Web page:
Street Surfing sought coverage from Great American, which denied the request in reliance on several exclusions, including the prior publication exclusion.

After settling with Noll in 2009, Street Surfing sued Great American, seeking a ruling that the insurer violated its coverage obligations. The parties filed cross-motions for summary judgment. The district court concluded the prior publication exclusion relieved Great American of any duty to defend Street Surfing and entered judgment in Great American’s favor.

On appeal, the Ninth Circuit unanimously agreed, ruling that the prior publication exclusion applied to the Noll complaint. The court reasoned that the advertisements currently at issue were similar to prior advertisements prior to the policy period. The court explained that “if Street Surfing’s post-coverage publications were wrongful, that would be so for the same reason its pre-coverage advertisement was allegedly wrongful: they used Noll’s advertising idea in an advertisement.”

The court found immaterial that some of the subject advertisements used the term “Street Surfing” and others used the term “Street Surfer” – they both were a subordinate version of Noll’s “Streetsurfer” mark/advertising idea. The court also rejected Street Surfing’s argument that Noll’s claim asserted fresh wrongs because different products were advertised before and during the policy period. Again, the advertising idea was the same.

To read the decision in Street Surfing LLC v. Great American E&S Ins. Co., click here.

Sixth Circuit Rules That “Obsolescence” in Property Does Not Include Depreciation in Market Value

Why it matters
The U.S. Court of Appeals for the Sixth Circuit addressed the meaning of the policy term “obsolescence” in the context of determining the “actual cash value” of a fire loss. After surveying use of the term, the court determined that the insurer’s interpretation was inconsistent with common usage and that to extend the meaning as the insured suggested would render it ambiguous such that it would have to be strictly construed against the insurer.

Detailed Discussion
The insured, Whitehouse Condominium Group, owned an office condominium in Flint, Michigan, that was destroyed by a fire. The insurance company that covered the building admitted coverage. The dispute was over the extent of coverage owed.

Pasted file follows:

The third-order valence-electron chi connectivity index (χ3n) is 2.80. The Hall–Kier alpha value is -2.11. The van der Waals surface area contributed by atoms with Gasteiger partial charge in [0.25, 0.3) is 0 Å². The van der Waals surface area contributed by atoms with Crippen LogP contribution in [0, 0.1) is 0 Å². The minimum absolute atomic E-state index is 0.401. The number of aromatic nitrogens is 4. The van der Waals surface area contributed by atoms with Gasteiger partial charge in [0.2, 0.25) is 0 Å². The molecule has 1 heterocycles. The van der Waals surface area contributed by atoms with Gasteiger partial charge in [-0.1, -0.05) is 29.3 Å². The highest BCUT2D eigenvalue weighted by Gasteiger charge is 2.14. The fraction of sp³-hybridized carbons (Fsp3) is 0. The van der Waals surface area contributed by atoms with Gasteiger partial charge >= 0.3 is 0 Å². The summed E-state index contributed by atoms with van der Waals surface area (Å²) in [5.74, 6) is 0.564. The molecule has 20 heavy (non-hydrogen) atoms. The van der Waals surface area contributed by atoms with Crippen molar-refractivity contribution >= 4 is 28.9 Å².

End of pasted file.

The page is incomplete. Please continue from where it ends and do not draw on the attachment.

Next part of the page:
The policy required the insurance company to pay the insured the “actual cash value,” which was defined as “replacement cost less a deduction that reflects depreciation, age, condition and obsolescence.” The insurance company argued that the undefined term “obsolescence” should be read broadly so as to permit the insurer to reduce its payment to account for a decrease in the property’s market value.

The insured countered that the plain meaning of obsolescence in this context was limited to something inherent to the building itself, not an external factor such as the real estate market.

The Sixth Circuit, affirming the district court, ruled “that the commonly understood use of the term does not account for a decline in market value.” Further, the court stated that even if “the term obsolescence is ambiguous as to whether it includes economic obsolescence, we strictly construe it against Cincinnati.”

“In light of the contract language, the insured would not likely believe, based solely on the term obsolescence, that she was purchasing insurance that included a deduction for declines in market value,” the court concluded. “This result preserves the benefit of the bargain for both parties. As other courts have noted, ‘[i]t can hardly be said that an insured reaps a windfall by obtaining payment of actual cash value determined in a fair and reasonable manner when that is precisely what the insurer has agreed to pay under its policy in advance.’”

To read the decision in Whitehouse Condominium Group v. Cincinnati Insurance Co., click here.

 

 

Topics:  Commercial General Liability Policies, D&O Insurance, Depreciation, Duty to Defend, ERISA, Insurers, Notice Requirements, Policy Exclusions, Property Valuation, Trademark Litigation

Published In: Civil Procedure Updates, General Business Updates, Communications & Media Updates, Insurance Updates, Intellectual Property Updates

DISCLAIMER: Because of the generality of this update, the information provided herein may not be applicable in all situations and should not be acted upon without specific legal advice based on particular situations.